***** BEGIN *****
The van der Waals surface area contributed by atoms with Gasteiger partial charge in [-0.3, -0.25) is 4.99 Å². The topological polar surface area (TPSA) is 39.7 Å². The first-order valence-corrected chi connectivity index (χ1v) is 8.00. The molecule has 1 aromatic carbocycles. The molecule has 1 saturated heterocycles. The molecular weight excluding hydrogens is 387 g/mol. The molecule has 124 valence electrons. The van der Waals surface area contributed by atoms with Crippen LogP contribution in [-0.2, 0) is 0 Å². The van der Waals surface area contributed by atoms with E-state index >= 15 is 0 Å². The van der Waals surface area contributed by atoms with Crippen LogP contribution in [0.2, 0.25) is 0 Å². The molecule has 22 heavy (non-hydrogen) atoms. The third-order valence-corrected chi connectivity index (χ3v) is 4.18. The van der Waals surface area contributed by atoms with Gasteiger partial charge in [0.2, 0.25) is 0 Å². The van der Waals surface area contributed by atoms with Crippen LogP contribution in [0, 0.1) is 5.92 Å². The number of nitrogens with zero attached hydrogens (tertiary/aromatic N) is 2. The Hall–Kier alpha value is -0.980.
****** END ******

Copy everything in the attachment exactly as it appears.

The van der Waals surface area contributed by atoms with Gasteiger partial charge in [-0.3, -0.25) is 4.99 Å². The topological polar surface area (TPSA) is 39.7 Å². The first-order valence-corrected chi connectivity index (χ1v) is 8.00. The molecule has 1 aromatic carbocycles. The molecule has 1 saturated heterocycles. The molecular weight excluding hydrogens is 387 g/mol. The molecule has 124 valence electrons. The van der Waals surface area contributed by atoms with Crippen LogP contribution in [-0.2, 0) is 0 Å². The van der Waals surface area contributed by atoms with E-state index >= 15 is 0 Å². The van der Waals surface area contributed by atoms with Crippen LogP contribution in [0.2, 0.25) is 0 Å². The molecule has 22 heavy (non-hydrogen) atoms. The third-order valence-corrected chi connectivity index (χ3v) is 4.18. The van der Waals surface area contributed by atoms with Gasteiger partial charge in [0.2, 0.25) is 0 Å². The van der Waals surface area contributed by atoms with Crippen LogP contribution in [0, 0.1) is 5.92 Å². The number of nitrogens with zero attached hydrogens (tertiary/aromatic N) is 2. The Hall–Kier alpha value is -0.980.